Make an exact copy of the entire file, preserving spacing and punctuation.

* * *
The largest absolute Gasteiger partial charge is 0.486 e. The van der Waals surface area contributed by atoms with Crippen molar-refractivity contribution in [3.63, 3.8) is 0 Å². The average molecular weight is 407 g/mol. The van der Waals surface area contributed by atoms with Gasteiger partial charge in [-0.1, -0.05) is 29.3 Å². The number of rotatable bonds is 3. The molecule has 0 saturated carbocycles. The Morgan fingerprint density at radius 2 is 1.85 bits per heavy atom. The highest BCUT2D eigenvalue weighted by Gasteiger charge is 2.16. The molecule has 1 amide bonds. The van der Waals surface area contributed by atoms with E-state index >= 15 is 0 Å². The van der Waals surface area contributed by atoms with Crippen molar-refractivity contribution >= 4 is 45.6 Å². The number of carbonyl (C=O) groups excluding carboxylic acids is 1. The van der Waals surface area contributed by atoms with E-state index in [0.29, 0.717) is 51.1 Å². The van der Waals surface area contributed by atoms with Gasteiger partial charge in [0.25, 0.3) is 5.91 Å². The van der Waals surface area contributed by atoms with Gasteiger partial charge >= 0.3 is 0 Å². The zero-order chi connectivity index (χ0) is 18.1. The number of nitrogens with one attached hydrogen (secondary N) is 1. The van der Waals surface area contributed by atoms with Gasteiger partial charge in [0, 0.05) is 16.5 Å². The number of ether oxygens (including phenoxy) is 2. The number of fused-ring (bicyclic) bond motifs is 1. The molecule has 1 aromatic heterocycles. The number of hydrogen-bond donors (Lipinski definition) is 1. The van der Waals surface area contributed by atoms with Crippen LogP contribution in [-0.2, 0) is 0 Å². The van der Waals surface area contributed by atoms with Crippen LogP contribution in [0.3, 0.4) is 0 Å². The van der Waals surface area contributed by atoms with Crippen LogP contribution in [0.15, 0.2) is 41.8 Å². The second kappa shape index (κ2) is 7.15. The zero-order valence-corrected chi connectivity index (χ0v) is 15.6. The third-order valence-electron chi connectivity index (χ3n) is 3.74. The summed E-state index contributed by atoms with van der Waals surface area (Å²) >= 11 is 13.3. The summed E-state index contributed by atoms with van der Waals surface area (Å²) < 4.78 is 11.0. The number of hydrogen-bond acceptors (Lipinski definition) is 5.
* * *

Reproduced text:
The largest absolute Gasteiger partial charge is 0.486 e. The van der Waals surface area contributed by atoms with Crippen molar-refractivity contribution in [3.63, 3.8) is 0 Å². The average molecular weight is 407 g/mol. The van der Waals surface area contributed by atoms with Gasteiger partial charge in [-0.1, -0.05) is 29.3 Å². The number of rotatable bonds is 3. The molecule has 0 saturated carbocycles. The Morgan fingerprint density at radius 2 is 1.85 bits per heavy atom. The highest BCUT2D eigenvalue weighted by Gasteiger charge is 2.16. The molecule has 1 amide bonds. The van der Waals surface area contributed by atoms with E-state index >= 15 is 0 Å². The van der Waals surface area contributed by atoms with Crippen molar-refractivity contribution >= 4 is 45.6 Å². The number of carbonyl (C=O) groups excluding carboxylic acids is 1. The van der Waals surface area contributed by atoms with E-state index in [0.29, 0.717) is 51.1 Å². The van der Waals surface area contributed by atoms with Gasteiger partial charge in [0.25, 0.3) is 5.91 Å². The van der Waals surface area contributed by atoms with Gasteiger partial charge >= 0.3 is 0 Å². The zero-order chi connectivity index (χ0) is 18.1. The number of nitrogens with one attached hydrogen (secondary N) is 1. The van der Waals surface area contributed by atoms with Gasteiger partial charge in [0, 0.05) is 16.5 Å². The number of ether oxygens (including phenoxy) is 2. The number of fused-ring (bicyclic) bond motifs is 1. The molecule has 1 aromatic heterocycles. The number of hydrogen-bond donors (Lipinski definition) is 1. The van der Waals surface area contributed by atoms with Crippen LogP contribution in [-0.2, 0) is 0 Å². The van der Waals surface area contributed by atoms with Crippen LogP contribution in [0.3, 0.4) is 0 Å². The van der Waals surface area contributed by atoms with Crippen LogP contribution in [0.15, 0.2) is 41.8 Å². The second kappa shape index (κ2) is 7.15. The zero-order valence-corrected chi connectivity index (χ0v) is 15.6. The third-order valence-electron chi connectivity index (χ3n) is 3.74. The summed E-state index contributed by atoms with van der Waals surface area (Å²) >= 11 is 13.3. The summed E-state index contributed by atoms with van der Waals surface area (Å²) < 4.78 is 11.0. The number of hydrogen-bond acceptors (Lipinski definition) is 5.